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Poems About Endings

Table of Contents

  1. Ending by Emily Dickinson
  2. The Day is Done by Henry Wadsworth Longfellow
  3. The Deserted Cabin by Ruby Archer


All's well that ends well.

– William Shakespeare
All's Well That Ends Well
  1. Ending

    by Emily Dickinson

    That is solemn we have ended, —
    Be it but a play,
    Or a glee among the garrets,
    Or a holiday,

    Or a leaving home; or later,
    Parting with a world
    We have understood, for better
    Still it be unfurled.

  2. The Day is Done

    by Henry Wadsworth Longfellow

    The day is done, and the darkness
    Falls from the wings of Night,
    As a feather is wafted downward
    From an eagle in his flight.

    I see the lights of the village
    Gleam through the rain and the mist,
    And a feeling of sadness comes o'er me
    That my soul cannot resist:

    A feeling of sadness and longing,
    That is not akin to pain,
    And resembles sorrow only
    As the mist resembles the rain.

    Come, read to me some poem,
    Some simple and heartfelt lay,
    That shall soothe this restless feeling,
    And banish the thoughts of day.

    Not from the grand old masters,
    Not from the bards sublime,
    Whose distant footsteps echo
    Through the corridors of Time.

    For, like strains of martial music,
    Their mighty thoughts suggest
    Life's endless toil and endeavor;
    And to-night I long for rest.

    Read from some humbler poet,
    Whose songs gushed from his heart,
    As showers from the clouds of summer,
    Or tears from the eyelids start;

    Who, through long days of labor,
    And nights devoid of ease,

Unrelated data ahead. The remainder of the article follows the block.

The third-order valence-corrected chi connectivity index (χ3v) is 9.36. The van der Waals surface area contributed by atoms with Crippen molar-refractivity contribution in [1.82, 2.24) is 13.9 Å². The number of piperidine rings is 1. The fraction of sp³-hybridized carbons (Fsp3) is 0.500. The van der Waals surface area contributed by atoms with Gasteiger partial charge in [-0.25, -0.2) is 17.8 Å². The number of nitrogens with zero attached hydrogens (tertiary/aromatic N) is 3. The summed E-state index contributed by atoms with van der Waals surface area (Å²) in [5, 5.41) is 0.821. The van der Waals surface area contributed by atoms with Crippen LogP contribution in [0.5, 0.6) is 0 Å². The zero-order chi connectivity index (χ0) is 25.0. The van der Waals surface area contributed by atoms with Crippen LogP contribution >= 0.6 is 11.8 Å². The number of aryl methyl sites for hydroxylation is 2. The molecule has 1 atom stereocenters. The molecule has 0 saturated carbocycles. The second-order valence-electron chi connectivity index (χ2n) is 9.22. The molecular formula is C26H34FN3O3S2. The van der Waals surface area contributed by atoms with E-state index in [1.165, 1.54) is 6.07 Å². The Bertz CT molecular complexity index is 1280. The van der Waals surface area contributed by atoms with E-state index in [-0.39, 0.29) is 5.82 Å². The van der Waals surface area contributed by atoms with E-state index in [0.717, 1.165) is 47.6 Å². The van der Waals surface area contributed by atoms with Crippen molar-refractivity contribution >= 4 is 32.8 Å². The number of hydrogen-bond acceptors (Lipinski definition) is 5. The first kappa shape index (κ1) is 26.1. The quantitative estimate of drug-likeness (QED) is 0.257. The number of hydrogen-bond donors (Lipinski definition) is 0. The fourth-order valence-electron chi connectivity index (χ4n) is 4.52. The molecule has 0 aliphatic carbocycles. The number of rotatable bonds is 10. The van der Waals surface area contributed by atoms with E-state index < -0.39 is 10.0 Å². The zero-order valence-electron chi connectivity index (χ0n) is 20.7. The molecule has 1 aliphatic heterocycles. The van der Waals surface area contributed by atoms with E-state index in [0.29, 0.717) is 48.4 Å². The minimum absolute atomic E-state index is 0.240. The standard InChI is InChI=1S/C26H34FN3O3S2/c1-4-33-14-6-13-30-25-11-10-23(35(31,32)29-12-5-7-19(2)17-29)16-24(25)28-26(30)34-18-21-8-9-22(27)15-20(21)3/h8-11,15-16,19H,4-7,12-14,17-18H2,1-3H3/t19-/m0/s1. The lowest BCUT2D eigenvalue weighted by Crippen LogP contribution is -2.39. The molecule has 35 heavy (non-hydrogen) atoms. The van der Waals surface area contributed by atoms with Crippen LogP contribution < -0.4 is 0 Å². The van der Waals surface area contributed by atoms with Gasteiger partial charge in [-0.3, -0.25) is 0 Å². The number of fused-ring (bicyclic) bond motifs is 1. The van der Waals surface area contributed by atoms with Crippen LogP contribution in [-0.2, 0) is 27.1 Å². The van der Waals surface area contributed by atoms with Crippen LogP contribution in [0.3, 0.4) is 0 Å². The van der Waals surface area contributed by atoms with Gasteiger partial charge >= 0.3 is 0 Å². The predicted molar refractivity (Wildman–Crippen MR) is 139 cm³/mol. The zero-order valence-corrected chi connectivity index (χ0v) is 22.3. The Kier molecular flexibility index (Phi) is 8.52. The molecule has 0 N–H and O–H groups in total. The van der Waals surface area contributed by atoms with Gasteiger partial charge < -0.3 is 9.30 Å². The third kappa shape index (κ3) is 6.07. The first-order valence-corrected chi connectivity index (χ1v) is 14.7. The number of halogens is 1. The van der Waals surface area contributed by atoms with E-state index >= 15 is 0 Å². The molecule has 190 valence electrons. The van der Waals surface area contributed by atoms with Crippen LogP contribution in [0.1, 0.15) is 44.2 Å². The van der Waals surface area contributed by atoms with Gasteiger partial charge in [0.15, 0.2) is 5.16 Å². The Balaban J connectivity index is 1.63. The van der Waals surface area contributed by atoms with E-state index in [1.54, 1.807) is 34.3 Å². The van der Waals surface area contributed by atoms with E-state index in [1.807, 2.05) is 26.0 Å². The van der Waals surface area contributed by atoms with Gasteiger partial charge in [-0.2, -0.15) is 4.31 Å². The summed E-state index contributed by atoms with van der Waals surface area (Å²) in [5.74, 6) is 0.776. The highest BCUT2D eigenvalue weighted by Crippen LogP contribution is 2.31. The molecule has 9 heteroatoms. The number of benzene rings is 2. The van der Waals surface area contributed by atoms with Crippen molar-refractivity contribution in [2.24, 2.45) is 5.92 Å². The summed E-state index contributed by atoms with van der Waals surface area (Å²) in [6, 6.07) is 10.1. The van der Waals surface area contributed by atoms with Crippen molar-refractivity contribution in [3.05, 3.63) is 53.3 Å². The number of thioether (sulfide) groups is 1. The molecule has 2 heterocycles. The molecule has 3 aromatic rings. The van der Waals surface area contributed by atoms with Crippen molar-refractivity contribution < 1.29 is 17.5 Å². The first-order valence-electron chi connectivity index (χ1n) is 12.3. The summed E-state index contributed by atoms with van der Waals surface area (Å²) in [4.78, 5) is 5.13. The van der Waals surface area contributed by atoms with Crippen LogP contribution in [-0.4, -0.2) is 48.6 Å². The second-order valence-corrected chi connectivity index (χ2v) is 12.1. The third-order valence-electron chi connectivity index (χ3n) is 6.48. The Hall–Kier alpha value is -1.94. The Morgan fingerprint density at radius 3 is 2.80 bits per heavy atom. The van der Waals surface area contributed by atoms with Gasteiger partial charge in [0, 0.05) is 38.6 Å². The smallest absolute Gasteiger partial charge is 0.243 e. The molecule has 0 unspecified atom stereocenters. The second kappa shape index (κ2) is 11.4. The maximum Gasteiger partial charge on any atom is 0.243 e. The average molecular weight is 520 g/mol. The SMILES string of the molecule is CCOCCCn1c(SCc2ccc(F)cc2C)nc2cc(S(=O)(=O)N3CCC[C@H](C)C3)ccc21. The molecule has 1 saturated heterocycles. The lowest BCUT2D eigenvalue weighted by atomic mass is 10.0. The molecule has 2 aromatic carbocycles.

Still heard in his soul the music
    Of wonderful melodies.

    Such songs have power to quiet
    The restless pulse of care,
    And come like the benediction
    That follows after prayer.

    Then read from the treasured volume
    The poem of thy choice,
    And lend to the rhyme of the poet
    The beauty of thy voice.

    And the night shall be filled with music,
    And the cares, that infest the day,
    Shall fold their tents, like the Arabs,
    And as silently steal away.

  3. The Deserted Cabin

    by Ruby Archer

    Lone, it lingers on the mountain
    With no sign or sound of life;
    No sweet, happy, household cadence,
    Laugh of child or song of wife.
    How it stares adown the valley
    With those hard and hollow eyes,
    As if waiting, empty-hearted,
    Hopeless, for some sweet surprise.
    All the doors have broken hinges,
    Rails have fallen from the fence;
    High the dove-cote leans, abandoned,
    Lonely birds have wandered hence.
    Mosses creep through every crevice,
    Sunshine bars the vacant floor,
    And a yellow ox-eyed daisy
    Peeps in wonder through the door.
    Yonder windmill turning, turning,
    In the old accustomed way,
    Feels a sympathy in moving
    With the winds that sigh alway:
    "We have lost the waving tresses
    Of a little golden head.
    We can find no touch responsive.—
    All but memory is dead."